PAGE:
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MathGroup Archive 2005

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Re: Sorting nested list

  • To: mathgroup at
  • Subject: [mg57476] Re: Sorting nested list
  • From: "Carl K. Woll" <carlw at>
  • Date: Sun, 29 May 2005 01:03:34 -0400 (EDT)
  • Organization: University of Washington
  • References: <d6us0f$ivm$> <d76o0i$7mu$>
  • Sender: owner-wri-mathgroup at

"plizak" <plizak at> wrote in message 
news:d76o0i$7mu$1 at
>I have a similar problem, I need to sort the same kind of list
> {{a,{2,4,1.,...}}, {c, {1,2,...}},{b,{3.2,-2,.­..}}}
> but I need to sort it based on the first element of each subarray,
> while keeping the second element the same.
> I did a pretty ugly solution (like 12 lines of code).  Is there a
> quicker more elegant way to sort this?

The simplest idea is to use Sort with an ordering function. An alternate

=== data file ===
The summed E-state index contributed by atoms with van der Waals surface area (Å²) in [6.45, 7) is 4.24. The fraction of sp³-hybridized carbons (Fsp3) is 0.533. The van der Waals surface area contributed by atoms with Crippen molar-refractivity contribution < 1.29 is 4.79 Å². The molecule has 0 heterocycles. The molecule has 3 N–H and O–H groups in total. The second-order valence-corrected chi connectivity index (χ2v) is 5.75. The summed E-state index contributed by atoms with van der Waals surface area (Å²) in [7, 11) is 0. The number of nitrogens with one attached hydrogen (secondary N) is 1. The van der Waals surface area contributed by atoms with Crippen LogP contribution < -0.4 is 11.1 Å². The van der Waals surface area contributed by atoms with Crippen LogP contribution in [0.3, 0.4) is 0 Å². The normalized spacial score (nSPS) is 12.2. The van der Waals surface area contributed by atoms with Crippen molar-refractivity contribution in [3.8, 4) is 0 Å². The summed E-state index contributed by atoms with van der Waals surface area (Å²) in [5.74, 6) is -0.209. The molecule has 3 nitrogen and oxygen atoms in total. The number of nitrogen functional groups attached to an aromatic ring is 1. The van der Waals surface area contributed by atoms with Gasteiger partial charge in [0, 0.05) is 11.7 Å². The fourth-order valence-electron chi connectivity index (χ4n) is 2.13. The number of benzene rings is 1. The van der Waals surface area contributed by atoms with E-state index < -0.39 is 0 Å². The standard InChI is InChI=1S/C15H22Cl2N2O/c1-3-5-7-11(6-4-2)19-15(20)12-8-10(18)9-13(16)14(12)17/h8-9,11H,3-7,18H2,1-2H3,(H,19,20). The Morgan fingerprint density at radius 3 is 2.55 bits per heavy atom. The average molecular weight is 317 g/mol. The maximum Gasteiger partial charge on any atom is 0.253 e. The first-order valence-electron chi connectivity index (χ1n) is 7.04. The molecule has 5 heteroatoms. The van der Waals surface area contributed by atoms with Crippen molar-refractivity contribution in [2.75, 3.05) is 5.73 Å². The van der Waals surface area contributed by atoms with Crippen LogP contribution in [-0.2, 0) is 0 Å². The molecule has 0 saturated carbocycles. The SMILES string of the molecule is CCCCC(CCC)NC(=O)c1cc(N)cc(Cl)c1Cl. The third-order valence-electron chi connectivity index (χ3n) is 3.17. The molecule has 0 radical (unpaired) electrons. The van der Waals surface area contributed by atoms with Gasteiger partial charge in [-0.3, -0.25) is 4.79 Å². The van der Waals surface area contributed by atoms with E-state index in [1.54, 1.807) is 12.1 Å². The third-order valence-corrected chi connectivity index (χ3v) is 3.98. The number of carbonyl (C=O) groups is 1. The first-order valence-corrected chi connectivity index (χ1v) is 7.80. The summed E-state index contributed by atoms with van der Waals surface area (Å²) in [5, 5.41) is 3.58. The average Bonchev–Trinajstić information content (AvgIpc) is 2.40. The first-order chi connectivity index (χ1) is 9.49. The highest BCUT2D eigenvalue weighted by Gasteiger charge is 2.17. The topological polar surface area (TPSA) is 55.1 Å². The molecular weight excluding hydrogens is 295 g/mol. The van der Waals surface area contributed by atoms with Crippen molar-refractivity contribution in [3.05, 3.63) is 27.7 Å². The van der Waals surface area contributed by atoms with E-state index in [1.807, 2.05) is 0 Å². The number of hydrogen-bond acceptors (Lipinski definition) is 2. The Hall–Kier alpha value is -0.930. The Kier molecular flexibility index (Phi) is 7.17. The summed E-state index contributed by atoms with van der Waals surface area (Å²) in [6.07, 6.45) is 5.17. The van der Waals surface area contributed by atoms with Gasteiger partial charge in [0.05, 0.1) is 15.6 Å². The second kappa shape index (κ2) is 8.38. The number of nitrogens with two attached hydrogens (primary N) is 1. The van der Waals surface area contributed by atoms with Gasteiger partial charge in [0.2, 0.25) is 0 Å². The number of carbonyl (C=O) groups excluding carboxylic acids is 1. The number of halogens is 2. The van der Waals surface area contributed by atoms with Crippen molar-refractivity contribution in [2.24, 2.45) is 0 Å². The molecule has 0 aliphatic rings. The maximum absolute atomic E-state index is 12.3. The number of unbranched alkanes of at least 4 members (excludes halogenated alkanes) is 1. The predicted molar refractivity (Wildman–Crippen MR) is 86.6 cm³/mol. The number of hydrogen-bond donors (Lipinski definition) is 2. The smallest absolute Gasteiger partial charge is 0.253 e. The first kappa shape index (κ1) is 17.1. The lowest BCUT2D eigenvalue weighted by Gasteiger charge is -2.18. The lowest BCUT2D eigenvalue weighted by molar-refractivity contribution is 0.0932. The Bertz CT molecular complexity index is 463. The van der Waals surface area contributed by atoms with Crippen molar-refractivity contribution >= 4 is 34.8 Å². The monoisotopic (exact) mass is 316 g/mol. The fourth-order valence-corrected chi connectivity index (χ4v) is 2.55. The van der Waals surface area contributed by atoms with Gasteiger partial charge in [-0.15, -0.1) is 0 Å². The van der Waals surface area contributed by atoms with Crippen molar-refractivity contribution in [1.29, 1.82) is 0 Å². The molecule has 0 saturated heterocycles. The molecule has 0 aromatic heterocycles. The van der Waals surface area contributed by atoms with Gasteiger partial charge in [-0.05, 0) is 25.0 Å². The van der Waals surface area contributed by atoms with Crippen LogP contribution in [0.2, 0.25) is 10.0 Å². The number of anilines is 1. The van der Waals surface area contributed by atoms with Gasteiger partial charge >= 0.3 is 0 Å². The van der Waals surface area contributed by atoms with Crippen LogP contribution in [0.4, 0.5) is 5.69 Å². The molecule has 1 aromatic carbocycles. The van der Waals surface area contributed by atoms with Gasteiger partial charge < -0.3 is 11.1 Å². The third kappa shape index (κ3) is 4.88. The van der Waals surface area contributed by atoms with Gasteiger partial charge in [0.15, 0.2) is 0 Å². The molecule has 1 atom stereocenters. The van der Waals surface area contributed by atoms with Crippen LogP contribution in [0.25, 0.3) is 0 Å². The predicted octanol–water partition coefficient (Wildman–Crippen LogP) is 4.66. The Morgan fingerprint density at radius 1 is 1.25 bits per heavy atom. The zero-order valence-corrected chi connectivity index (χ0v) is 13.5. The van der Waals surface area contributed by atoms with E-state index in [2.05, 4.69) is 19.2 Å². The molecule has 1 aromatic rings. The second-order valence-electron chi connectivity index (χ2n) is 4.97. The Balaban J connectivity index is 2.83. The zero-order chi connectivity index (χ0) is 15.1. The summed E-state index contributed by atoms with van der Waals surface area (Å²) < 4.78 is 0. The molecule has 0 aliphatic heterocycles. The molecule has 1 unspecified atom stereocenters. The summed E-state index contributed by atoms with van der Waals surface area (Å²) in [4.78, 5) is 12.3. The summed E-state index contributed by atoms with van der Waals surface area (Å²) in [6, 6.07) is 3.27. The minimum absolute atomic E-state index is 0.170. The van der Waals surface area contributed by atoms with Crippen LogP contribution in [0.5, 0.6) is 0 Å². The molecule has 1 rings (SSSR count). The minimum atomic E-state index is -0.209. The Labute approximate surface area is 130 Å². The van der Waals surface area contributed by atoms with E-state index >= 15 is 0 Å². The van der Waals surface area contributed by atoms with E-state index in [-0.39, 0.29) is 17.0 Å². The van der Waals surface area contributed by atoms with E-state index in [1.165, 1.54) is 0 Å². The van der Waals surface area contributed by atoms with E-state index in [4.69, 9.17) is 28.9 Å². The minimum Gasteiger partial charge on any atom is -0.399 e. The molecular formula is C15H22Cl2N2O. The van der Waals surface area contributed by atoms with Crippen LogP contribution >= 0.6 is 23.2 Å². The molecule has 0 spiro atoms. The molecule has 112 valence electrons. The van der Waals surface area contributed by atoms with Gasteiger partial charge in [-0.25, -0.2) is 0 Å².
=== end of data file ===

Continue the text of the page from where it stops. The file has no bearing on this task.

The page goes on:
idea, which is in general much quicker, is to generate a key for each 
element in the array, and then use Ordering on this list of keys. In your 
case, we would do the following:

data = {{a, {2, 4, 1.}}, {c, {1, 2}}, {b, {3.2, -2}}};
keys = data[[All, 2, 1]]
{2, 1, 3.2}

Then, use Ordering to get the sorted list:

{{c, {1, 2}}, {a, {2, 4, 1.}}, {b, {3.2, -2}}}

Let's compare the timing for this approach versus using Sort with an 
ordering function:

data = Table[{Random[], Table[Random[], {10}]}, {10^5}];

r1 = data[[Ordering[data[[All, 2, 1]]]]]; // Timing
r2 = Sort[data, #2[[2, 1]] > #1[[2, 1]] &]; // Timing
r1 === r2
{0.157 Second, Null}
{6.343 Second, Null}

We see that the Ordering approach is about 40 times faster for this data 

Carl Woll 

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